Dr Dog sounds great in this version, although I find Inglish’s recitation (in which he can’t seem to hit any notes on the few times when he  “sings” to be rather unsettling).  I don’t know Morgan Delt, but I find his trippy vocals to work quite well.
“Fixing a Hole” featuring Electric Würms
Electric Würms are the side project of Flaming Lip Steven Drozd.  This is claustrophobic but quite appropriate for the song (I wish it were a little cleaner though).
“She’s Leaving Home” featuring Phantogram, Julianna Barwick & Spaceface
This is a great, delicate version of this with Phantogram and Barwick sharing lead vocals duties.  It’s quite lovely.
“Being for the Benefit of Mr. Kite!” featuring The Flaming Lips, Maynard James Keenan, Puscifer & Sunbears!
Maynard does a great job reciting the song.  The song is not necessarily more trippy than the original (which is pretty trippy, it’s just a lot more electronic-sounding.  It’s a weird but cool rendition of the song.
“Within You Without You” featuring The Flaming Lips, Birdflower & Morgan Delt
I don’t Birdflower, but she does a great job in a higher register with the Indian melody (it’s all electronic and not traditional Indian instrumentation but it sounds cool).  Delt sings alternate leads and is a good counterpoint.
“When I’m Sixty-Four” featuring The Flaming Lips, Def Rain & Pitchwafuzz
I don’t know Def Rain or Pitchwafuzz, but I think Def Rain is doing the voice.  The robotic voice that sings this song is kind of fun–a little too much at times, but overall fun.
“Lovely Rita” featuring Tegan and Sara & Stardeath and White Dwarfs
Tegan and Sara have fun with this song while the noise from Stardeath is much darker than the original.
“Good Morning Good Morning” featuring Zorch, Grace Potter & Treasure Mammal
This song is a little wild (although so is the original).  I don’t know any of the artists involved in it.
“Sgt. Pepper’s Lonely Hearts Club Band (Reprise)” featuring Foxygen & Ben Goldwasser
Foxygen takes this one minute reprise and turns it into a five minute jam session. It has nothing at all to do with the original and it is a weird way to delay the final song.  I don’t know what Goldwasser contributes.  If you can get past the fact that it sound nothing like the original, it’s an interesting noisy jam.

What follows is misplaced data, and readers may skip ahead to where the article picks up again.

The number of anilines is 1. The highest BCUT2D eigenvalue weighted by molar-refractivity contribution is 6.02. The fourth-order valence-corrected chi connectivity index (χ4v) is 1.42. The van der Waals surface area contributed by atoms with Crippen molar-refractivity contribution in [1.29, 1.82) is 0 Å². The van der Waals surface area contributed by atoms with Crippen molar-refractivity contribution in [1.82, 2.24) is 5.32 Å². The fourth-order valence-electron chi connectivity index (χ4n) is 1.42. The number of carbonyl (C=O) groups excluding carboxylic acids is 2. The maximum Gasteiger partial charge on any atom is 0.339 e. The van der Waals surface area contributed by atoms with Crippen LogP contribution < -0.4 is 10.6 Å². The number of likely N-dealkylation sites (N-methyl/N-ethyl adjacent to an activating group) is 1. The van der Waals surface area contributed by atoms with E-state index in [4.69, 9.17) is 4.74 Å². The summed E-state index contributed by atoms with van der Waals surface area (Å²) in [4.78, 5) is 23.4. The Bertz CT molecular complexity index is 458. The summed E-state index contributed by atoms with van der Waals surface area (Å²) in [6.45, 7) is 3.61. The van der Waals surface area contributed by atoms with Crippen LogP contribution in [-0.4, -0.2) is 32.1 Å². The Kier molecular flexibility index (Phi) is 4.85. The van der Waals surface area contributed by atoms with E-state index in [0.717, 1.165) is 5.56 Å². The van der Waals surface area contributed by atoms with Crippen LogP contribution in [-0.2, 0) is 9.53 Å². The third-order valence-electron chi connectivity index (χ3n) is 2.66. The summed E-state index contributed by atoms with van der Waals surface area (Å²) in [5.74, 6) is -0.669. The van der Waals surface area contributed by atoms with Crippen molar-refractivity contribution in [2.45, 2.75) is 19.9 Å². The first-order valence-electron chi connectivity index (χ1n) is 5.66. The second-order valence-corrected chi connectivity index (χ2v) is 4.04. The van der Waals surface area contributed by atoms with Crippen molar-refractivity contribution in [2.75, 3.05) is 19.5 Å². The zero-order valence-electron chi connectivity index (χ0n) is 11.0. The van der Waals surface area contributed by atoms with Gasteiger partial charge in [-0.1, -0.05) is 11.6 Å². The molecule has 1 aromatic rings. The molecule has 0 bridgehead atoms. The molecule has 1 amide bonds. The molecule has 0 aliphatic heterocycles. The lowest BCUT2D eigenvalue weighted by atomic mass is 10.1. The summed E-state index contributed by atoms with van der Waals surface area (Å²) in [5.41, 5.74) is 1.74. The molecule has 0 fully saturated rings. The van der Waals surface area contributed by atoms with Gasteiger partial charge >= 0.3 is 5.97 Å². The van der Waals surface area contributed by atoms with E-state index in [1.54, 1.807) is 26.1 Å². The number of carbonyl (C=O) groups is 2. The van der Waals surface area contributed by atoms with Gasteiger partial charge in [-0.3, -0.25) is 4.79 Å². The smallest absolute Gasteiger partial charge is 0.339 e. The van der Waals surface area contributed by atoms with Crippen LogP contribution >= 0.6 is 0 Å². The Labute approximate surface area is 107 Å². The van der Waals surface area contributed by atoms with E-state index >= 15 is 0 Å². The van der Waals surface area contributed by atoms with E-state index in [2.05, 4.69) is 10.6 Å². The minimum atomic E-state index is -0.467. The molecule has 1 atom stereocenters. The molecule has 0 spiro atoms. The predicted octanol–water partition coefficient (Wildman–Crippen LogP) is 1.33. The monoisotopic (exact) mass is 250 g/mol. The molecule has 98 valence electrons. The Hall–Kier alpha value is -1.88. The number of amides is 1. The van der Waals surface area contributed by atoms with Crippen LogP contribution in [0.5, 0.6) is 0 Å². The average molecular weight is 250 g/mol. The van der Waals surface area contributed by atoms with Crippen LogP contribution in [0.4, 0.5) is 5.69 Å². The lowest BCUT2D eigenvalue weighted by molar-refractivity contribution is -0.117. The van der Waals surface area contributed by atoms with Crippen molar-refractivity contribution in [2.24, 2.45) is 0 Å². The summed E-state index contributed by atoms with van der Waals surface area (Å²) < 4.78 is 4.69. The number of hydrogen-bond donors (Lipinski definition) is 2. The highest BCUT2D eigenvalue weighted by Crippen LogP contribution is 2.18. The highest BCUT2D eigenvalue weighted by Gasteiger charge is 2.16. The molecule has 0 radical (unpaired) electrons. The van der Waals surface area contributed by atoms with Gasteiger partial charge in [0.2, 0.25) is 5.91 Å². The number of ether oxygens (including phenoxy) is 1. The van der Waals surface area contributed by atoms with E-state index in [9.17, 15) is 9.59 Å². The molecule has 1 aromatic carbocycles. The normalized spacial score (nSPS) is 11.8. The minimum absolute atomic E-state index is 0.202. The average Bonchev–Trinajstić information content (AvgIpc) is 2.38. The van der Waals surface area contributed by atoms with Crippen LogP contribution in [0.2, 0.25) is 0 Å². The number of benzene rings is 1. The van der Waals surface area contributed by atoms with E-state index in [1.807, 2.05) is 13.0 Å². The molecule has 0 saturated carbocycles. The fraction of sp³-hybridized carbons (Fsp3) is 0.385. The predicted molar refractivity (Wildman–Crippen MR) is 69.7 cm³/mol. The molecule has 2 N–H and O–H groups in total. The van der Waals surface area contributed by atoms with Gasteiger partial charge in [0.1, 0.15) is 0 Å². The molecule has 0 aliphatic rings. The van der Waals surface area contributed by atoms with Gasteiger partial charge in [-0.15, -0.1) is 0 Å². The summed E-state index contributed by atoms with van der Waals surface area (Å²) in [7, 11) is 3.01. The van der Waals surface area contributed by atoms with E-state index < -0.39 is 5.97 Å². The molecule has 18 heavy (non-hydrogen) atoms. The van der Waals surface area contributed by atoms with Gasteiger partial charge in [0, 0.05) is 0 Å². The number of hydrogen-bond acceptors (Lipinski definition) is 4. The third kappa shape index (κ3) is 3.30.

“A Day in the Life” featuring The Flaming Lips, Miley Cyrus & New Fumes
Wayne and Miley duet on this, with again, Wayne taking the vocals seriously.  Wayne does the “John” verses.  The switch to Miley’s take on the “Paul” verses is a pretty big shock the way it sounds so stark and electronic.  There’s a few too many echoes on her part, but again, Miley does pretty well with a detached reading.  And because they are difficult, the end just gets cut off before the final famous crescendo.

So is this a great record that people will listen to a lot? Nope.  Is it an interesting twist on a famous record?  Sure.  Is it enjoyable?  For the most part.  As long a you don’t think of it is a definitive re-make, and accept it as a way to raise money for a charity.

[READ: January 28, 2015] “Wagner in the Desert”

This story reminded me in spirit of both Less than Zero and Generation X, but perhaps for Generation Y.

It’s about a bunch of friends getting ready to ring in the New Year in Palm Springs with a lot of drugs.

The narrator and friends were vacationing some friends from whom he had drifted.  Marta and Eli were trying to have a baby and were looking to do one more sort of wild night before it all became to real: “The Baby Bucket List they were calling it.”  So they all headed to Palm Springs, a group of “modern hustlers: filmmakers, ad writers (screen, Web, magazine), who periodically worked as narrative consultants on ad campaigns, sustainability experts, P.R. lifers, designers, or design consultants, social entrepreneurs and that strange species of human beings who has invented an app.”

Unlike the coke heads of the 80s, though: “We thought we were not bad people.  Not the best, a bit spoiled, maybe, but pleasant, inconstant, decent.”

The group were all paired off except for the narrator and Lily, who was pretty and neurotic, an executive in training.  And he soon filled the role of her gofer because “she needed a lot of things.” He had hoped to have sex with her–his only goal for the vacation.  But as of day three, they had only made out a bit. (more…)